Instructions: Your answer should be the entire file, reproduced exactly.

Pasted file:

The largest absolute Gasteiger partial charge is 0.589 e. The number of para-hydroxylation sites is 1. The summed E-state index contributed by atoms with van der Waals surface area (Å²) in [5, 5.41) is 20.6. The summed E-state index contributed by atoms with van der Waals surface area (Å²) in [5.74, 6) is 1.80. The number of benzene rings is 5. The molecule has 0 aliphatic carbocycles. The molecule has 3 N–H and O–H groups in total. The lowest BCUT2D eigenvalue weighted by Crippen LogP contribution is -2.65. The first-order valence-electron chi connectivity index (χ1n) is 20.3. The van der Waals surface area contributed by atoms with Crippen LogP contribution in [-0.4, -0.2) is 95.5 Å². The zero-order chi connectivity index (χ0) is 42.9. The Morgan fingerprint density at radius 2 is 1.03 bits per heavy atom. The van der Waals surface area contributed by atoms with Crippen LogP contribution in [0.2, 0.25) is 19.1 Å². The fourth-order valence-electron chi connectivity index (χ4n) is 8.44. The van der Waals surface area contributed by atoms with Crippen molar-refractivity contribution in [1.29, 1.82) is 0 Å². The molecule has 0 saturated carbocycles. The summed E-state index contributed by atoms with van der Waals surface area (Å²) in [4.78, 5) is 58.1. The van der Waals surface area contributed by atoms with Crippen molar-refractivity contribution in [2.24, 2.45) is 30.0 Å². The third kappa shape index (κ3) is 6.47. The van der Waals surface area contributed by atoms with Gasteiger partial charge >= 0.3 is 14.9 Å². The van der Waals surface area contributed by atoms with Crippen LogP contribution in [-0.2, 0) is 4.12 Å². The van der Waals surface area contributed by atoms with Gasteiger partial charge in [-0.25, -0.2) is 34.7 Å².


The largest absolute Gasteiger partial charge is 0.589 e. The number of para-hydroxylation sites is 1. The summed E-state index contributed by atoms with van der Waals surface area (Å²) in [5, 5.41) is 20.6. The summed E-state index contributed by atoms with van der Waals surface area (Å²) in [5.74, 6) is 1.80. The number of benzene rings is 5. The molecule has 0 aliphatic carbocycles. The molecule has 3 N–H and O–H groups in total. The lowest BCUT2D eigenvalue weighted by Crippen LogP contribution is -2.65. The first-order valence-electron chi connectivity index (χ1n) is 20.3. The van der Waals surface area contributed by atoms with Crippen LogP contribution in [-0.4, -0.2) is 95.5 Å². The zero-order chi connectivity index (χ0) is 42.9. The Morgan fingerprint density at radius 2 is 1.03 bits per heavy atom. The van der Waals surface area contributed by atoms with Crippen LogP contribution in [0.2, 0.25) is 19.1 Å². The fourth-order valence-electron chi connectivity index (χ4n) is 8.44. The van der Waals surface area contributed by atoms with Crippen molar-refractivity contribution in [1.29, 1.82) is 0 Å². The molecule has 0 saturated carbocycles. The summed E-state index contributed by atoms with van der Waals surface area (Å²) in [4.78, 5) is 58.1. The van der Waals surface area contributed by atoms with Crippen molar-refractivity contribution in [2.24, 2.45) is 30.0 Å². The third kappa shape index (κ3) is 6.47. The van der Waals surface area contributed by atoms with Gasteiger partial charge >= 0.3 is 14.9 Å². The van der Waals surface area contributed by atoms with Crippen LogP contribution in [-0.2, 0) is 4.12 Å². The van der Waals surface area contributed by atoms with Gasteiger partial charge in [-0.25, -0.2) is 34.7 Å².